what kinda of temps were they after an 8 hr rest ?
post #8 of 17
They were still steaming when I pulled them apart. I did check temps.
post #9 of 17
Thread Starter 
Quote:
Originally Posted by JckDanls 07 View Post


what kinda of temps were they after an 8 hr rest ?

Mine after 8 hours was in the 160-170 range.

post #10 of 17

It was the meat and not the cooking method.   Picnics always seem to come out dry on long smokes. 

 

Scott

post #11 of 17
Quote:
Originally Posted by PadronMan View Post
 

It was the meat and not the cooking method.   Picnics always seem to come out dry on long smokes.

 

Scott

 

I cook picnics at 300°, as I also do butts, and have not had an issue with dry meat. If the OP cooked at 230° and ended up with a dry picnic maybe it was the cooking method.

post #12 of 17
I'm with cliff on this one. Something is amiss. I don't think I could cook a dry picnic even if I tried.
post #13 of 17
Thread Starter 

If you have any ideas I'd love your input as it kind of sucks to spend $25 for it not to come out right.

post #14 of 17
Quote:
Originally Posted by Cunnart View Post
 

If you have any ideas I'd love your input as it kind of sucks to spend $25 for it not to come out right.

 

Did you cook the picnic at 230°?

How long was it on the pit?

I suspect that you cooked it too long at low temp and, at the higher altitude in SLC, it got dried out. It may actually be a significant benefit for you to foil as part of your cooking method, given where you live.

post #15 of 17
Thread Starter 
Quote:
Originally Posted by cliffcarter View Post
 

 

Did you cook the picnic at 230°?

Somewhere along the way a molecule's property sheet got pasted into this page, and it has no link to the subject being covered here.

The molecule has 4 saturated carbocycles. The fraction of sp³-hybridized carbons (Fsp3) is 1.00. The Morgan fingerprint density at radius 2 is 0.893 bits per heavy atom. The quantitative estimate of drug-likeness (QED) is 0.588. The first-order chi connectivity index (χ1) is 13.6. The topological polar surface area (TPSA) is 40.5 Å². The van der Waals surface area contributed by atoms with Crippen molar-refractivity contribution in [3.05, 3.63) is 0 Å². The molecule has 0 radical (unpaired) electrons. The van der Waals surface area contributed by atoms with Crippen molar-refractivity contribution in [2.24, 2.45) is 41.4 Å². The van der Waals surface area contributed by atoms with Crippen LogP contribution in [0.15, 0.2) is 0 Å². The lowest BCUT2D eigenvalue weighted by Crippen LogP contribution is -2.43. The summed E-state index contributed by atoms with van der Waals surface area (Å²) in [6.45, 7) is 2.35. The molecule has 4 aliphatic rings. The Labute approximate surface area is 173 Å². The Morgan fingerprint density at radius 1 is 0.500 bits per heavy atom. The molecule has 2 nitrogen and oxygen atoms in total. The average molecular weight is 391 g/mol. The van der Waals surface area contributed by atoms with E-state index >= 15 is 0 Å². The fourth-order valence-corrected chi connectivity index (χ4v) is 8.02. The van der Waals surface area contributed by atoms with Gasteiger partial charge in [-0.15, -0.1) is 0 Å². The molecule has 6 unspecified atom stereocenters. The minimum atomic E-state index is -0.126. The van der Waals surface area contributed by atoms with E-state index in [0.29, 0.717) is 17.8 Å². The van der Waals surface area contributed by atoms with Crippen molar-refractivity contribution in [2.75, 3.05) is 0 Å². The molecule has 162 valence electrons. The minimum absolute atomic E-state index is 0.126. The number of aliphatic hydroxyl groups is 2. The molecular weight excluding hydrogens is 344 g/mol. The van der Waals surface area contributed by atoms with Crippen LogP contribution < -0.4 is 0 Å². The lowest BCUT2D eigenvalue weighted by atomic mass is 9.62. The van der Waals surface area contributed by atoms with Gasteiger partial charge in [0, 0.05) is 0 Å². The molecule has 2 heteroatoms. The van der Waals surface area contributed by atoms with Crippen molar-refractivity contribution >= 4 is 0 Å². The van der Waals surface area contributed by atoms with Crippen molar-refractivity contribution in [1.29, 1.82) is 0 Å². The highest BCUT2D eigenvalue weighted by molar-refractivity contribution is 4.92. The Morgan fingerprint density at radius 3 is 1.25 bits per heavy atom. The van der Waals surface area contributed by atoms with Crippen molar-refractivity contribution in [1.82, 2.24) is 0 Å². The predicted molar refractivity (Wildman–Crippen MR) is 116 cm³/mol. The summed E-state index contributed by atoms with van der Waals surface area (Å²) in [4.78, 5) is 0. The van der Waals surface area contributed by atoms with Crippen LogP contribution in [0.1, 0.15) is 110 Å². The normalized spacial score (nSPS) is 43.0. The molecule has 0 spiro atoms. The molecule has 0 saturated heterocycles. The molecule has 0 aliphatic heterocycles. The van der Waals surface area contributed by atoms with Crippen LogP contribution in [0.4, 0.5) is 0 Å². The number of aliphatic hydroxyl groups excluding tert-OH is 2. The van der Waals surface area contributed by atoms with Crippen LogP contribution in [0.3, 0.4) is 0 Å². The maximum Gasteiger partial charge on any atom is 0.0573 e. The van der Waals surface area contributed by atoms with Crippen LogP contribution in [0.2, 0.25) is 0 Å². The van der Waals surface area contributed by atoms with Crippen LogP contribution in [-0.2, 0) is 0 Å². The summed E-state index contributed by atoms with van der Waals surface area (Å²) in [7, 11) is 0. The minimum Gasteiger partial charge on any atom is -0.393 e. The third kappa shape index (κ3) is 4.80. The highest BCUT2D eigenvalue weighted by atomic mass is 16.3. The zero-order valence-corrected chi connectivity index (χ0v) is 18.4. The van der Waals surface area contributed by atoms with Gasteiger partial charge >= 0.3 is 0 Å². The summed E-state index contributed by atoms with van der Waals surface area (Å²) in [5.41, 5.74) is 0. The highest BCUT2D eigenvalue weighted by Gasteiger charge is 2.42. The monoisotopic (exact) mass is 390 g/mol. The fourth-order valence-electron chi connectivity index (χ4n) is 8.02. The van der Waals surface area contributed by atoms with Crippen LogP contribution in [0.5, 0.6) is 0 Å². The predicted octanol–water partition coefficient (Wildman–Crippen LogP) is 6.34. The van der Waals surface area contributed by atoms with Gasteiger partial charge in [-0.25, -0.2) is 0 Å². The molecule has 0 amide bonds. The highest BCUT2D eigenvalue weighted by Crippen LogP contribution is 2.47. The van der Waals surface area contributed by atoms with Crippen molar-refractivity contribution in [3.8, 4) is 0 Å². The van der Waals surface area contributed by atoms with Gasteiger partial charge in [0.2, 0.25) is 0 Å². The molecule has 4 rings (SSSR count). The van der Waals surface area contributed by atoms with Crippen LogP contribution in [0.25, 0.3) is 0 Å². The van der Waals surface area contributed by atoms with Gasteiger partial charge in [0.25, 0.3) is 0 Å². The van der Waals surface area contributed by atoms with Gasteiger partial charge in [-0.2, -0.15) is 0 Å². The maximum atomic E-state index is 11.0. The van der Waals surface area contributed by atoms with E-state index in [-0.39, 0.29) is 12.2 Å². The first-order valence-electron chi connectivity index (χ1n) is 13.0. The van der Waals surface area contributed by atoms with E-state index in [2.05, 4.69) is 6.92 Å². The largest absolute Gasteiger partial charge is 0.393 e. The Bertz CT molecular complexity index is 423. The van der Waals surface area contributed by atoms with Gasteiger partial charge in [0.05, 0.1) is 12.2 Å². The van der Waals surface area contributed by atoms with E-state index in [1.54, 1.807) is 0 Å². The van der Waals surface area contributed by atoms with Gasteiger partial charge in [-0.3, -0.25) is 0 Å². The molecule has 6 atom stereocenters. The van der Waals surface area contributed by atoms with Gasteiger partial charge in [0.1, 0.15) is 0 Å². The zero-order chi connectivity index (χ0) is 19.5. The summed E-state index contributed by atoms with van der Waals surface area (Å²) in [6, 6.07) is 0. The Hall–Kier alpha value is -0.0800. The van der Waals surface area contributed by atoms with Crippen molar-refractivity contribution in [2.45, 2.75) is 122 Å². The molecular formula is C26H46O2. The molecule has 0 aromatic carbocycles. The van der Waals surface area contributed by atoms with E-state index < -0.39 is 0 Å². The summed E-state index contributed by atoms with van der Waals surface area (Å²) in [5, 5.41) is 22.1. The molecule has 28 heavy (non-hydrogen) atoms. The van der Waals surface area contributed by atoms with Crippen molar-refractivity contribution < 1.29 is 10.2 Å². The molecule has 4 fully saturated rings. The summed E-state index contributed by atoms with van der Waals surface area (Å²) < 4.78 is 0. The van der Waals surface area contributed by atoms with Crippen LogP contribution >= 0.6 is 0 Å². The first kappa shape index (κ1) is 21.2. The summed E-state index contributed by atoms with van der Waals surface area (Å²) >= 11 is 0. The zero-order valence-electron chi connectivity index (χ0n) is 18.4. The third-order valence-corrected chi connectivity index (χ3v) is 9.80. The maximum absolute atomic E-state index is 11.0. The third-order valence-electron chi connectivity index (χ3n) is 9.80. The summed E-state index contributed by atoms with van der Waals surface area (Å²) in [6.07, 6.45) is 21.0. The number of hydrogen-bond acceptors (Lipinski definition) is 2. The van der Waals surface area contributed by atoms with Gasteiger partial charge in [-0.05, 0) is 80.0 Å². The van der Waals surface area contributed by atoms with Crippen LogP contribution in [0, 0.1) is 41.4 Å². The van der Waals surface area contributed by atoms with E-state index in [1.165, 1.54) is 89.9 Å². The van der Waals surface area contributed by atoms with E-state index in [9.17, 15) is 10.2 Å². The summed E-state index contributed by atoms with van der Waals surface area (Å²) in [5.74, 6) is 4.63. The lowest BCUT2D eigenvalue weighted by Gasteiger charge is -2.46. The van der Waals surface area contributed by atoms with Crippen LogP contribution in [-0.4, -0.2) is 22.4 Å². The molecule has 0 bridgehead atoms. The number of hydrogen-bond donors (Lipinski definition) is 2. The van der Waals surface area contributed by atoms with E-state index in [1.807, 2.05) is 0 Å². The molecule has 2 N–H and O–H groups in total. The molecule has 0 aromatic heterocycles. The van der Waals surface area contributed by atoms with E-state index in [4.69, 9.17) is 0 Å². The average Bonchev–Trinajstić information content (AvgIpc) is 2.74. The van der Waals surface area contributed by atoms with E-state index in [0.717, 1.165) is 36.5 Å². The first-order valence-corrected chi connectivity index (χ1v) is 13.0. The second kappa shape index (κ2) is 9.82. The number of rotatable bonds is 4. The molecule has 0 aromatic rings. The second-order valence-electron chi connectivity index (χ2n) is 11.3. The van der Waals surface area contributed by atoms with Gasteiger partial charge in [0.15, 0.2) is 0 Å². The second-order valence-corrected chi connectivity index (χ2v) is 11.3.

How long was it on the pit?

I suspect that you cooked it too long at low temp and, at the higher altitude in SLC, it got dried out. It may actually be a significant benefit for you to foil as part of your cooking method, given where you live.

I did cook it at 230*, have a maverick that I use everycook. The time on the pit ended up being 25 hours. I think you are right about the foiling. The ribs I did yesterday seemingly needed more foiling time as well. I wonder if on butts I foiled from 160*-200* then pulled the foil again to let it come up to 205* if that would give me some decent bark.

post #16 of 17
Quote:
Originally Posted by Cunnart View Post
 

I did cook it at 230*, have a maverick that I use everycook. The time on the pit ended up being 25 hours. I think you are right about the foiling. The ribs I did yesterday seemingly needed more foiling time as well. I wonder if on butts I foiled from 160*-200* then pulled the foil again to let it come up to 205* if that would give me some decent bark.

 

No wonder it was dry. It was most definitely over cooked, no matter the altitude at which you are cooking.
I recommend that you cook at a higher temperature, 275° is what I recommend, with a water pan(filled initially with hot water, it's fine if the water runs dry). If you do I think you will have more success. JM2C. 

post #17 of 17
Thread Starter 

I didn't find the time too astounding since my last butt took 16 hours for an 8 lb boston so 25 for a 12lb picnic didn't surprise me, seemingly followed the average of 2 hours per lb. My big worry was the AMNPS going out with added humidity from water in the pan.